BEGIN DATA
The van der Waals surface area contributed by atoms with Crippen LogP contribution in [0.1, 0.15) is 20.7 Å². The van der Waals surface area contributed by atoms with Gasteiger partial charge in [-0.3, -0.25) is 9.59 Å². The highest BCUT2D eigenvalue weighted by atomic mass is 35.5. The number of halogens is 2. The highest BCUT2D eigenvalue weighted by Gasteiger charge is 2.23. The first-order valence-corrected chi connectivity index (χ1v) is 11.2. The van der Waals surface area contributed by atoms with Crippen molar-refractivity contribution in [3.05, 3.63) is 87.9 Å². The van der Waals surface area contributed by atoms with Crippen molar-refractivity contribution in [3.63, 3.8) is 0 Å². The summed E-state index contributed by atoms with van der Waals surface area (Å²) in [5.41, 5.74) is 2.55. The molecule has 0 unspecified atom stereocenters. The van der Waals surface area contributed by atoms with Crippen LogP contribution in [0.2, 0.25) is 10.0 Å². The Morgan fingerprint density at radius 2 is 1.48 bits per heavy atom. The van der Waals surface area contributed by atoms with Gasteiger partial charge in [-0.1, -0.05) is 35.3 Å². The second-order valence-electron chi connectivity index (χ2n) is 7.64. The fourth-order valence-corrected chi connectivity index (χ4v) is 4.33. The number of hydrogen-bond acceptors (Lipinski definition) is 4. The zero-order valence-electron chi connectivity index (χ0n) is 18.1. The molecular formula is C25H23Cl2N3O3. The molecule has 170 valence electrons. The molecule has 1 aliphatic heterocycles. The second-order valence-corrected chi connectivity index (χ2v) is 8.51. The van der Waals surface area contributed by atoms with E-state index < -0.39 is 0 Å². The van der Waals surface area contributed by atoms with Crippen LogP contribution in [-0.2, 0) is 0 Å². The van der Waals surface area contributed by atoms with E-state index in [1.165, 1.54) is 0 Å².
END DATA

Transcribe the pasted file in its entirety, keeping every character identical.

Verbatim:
The van der Waals surface area contributed by atoms with Crippen LogP contribution in [0.1, 0.15) is 20.7 Å². The van der Waals surface area contributed by atoms with Gasteiger partial charge in [-0.3, -0.25) is 9.59 Å². The highest BCUT2D eigenvalue weighted by atomic mass is 35.5. The number of halogens is 2. The highest BCUT2D eigenvalue weighted by Gasteiger charge is 2.23. The first-order valence-corrected chi connectivity index (χ1v) is 11.2. The van der Waals surface area contributed by atoms with Crippen molar-refractivity contribution in [3.05, 3.63) is 87.9 Å². The van der Waals surface area contributed by atoms with Crippen molar-refractivity contribution in [3.63, 3.8) is 0 Å². The summed E-state index contributed by atoms with van der Waals surface area (Å²) in [5.41, 5.74) is 2.55. The molecule has 0 unspecified atom stereocenters. The van der Waals surface area contributed by atoms with Crippen LogP contribution in [0.2, 0.25) is 10.0 Å². The Morgan fingerprint density at radius 2 is 1.48 bits per heavy atom. The van der Waals surface area contributed by atoms with Gasteiger partial charge in [-0.1, -0.05) is 35.3 Å². The second-order valence-electron chi connectivity index (χ2n) is 7.64. The fourth-order valence-corrected chi connectivity index (χ4v) is 4.33. The number of hydrogen-bond acceptors (Lipinski definition) is 4. The zero-order valence-electron chi connectivity index (χ0n) is 18.1. The molecular formula is C25H23Cl2N3O3. The molecule has 170 valence electrons. The molecule has 1 aliphatic heterocycles. The second-order valence-corrected chi connectivity index (χ2v) is 8.51. The van der Waals surface area contributed by atoms with E-state index < -0.39 is 0 Å². The van der Waals surface area contributed by atoms with Crippen LogP contribution in [-0.2, 0) is 0 Å². The van der Waals surface area contributed by atoms with E-state index in [1.165, 1.54) is 0 Å².